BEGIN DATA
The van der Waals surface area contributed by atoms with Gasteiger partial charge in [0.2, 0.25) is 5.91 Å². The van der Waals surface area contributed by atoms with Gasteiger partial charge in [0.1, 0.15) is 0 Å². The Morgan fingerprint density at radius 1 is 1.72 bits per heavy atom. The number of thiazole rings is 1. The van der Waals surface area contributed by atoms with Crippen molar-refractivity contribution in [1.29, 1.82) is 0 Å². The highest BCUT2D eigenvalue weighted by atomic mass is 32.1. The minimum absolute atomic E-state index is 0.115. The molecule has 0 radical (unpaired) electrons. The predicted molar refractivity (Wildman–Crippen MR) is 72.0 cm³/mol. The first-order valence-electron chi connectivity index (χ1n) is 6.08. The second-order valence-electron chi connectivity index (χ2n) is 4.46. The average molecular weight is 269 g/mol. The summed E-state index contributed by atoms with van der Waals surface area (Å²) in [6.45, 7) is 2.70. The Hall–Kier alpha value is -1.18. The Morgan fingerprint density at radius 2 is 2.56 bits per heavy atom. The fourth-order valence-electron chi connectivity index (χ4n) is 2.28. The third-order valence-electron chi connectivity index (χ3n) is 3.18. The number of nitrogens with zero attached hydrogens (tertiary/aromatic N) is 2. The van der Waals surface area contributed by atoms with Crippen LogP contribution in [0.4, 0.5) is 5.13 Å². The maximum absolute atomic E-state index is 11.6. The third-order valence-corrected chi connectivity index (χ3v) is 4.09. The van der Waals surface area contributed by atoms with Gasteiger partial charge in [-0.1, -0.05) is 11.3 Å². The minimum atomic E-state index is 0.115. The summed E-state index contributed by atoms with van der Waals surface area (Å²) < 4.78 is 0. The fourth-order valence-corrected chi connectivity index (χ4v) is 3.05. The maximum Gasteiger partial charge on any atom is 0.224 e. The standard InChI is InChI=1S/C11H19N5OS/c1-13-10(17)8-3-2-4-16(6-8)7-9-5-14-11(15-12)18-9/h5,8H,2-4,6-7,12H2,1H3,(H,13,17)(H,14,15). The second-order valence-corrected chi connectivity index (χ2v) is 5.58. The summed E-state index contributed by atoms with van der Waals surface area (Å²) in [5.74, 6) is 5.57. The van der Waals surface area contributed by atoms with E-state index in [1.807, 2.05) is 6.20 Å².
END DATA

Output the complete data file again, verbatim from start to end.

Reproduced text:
The van der Waals surface area contributed by atoms with Gasteiger partial charge in [0.2, 0.25) is 5.91 Å². The van der Waals surface area contributed by atoms with Gasteiger partial charge in [0.1, 0.15) is 0 Å². The Morgan fingerprint density at radius 1 is 1.72 bits per heavy atom. The number of thiazole rings is 1. The van der Waals surface area contributed by atoms with Crippen molar-refractivity contribution in [1.29, 1.82) is 0 Å². The highest BCUT2D eigenvalue weighted by atomic mass is 32.1. The minimum absolute atomic E-state index is 0.115. The molecule has 0 radical (unpaired) electrons. The predicted molar refractivity (Wildman–Crippen MR) is 72.0 cm³/mol. The first-order valence-electron chi connectivity index (χ1n) is 6.08. The second-order valence-electron chi connectivity index (χ2n) is 4.46. The average molecular weight is 269 g/mol. The summed E-state index contributed by atoms with van der Waals surface area (Å²) in [6.45, 7) is 2.70. The Hall–Kier alpha value is -1.18. The Morgan fingerprint density at radius 2 is 2.56 bits per heavy atom. The fourth-order valence-electron chi connectivity index (χ4n) is 2.28. The third-order valence-electron chi connectivity index (χ3n) is 3.18. The number of nitrogens with zero attached hydrogens (tertiary/aromatic N) is 2. The van der Waals surface area contributed by atoms with Crippen LogP contribution in [0.4, 0.5) is 5.13 Å². The maximum absolute atomic E-state index is 11.6. The third-order valence-corrected chi connectivity index (χ3v) is 4.09. The van der Waals surface area contributed by atoms with Gasteiger partial charge in [-0.1, -0.05) is 11.3 Å². The minimum atomic E-state index is 0.115. The summed E-state index contributed by atoms with van der Waals surface area (Å²) < 4.78 is 0. The fourth-order valence-corrected chi connectivity index (χ4v) is 3.05. The maximum Gasteiger partial charge on any atom is 0.224 e. The standard InChI is InChI=1S/C11H19N5OS/c1-13-10(17)8-3-2-4-16(6-8)7-9-5-14-11(15-12)18-9/h5,8H,2-4,6-7,12H2,1H3,(H,13,17)(H,14,15). The second-order valence-corrected chi connectivity index (χ2v) is 5.58. The summed E-state index contributed by atoms with van der Waals surface area (Å²) in [5.74, 6) is 5.57. The van der Waals surface area contributed by atoms with E-state index in [1.807, 2.05) is 6.20 Å².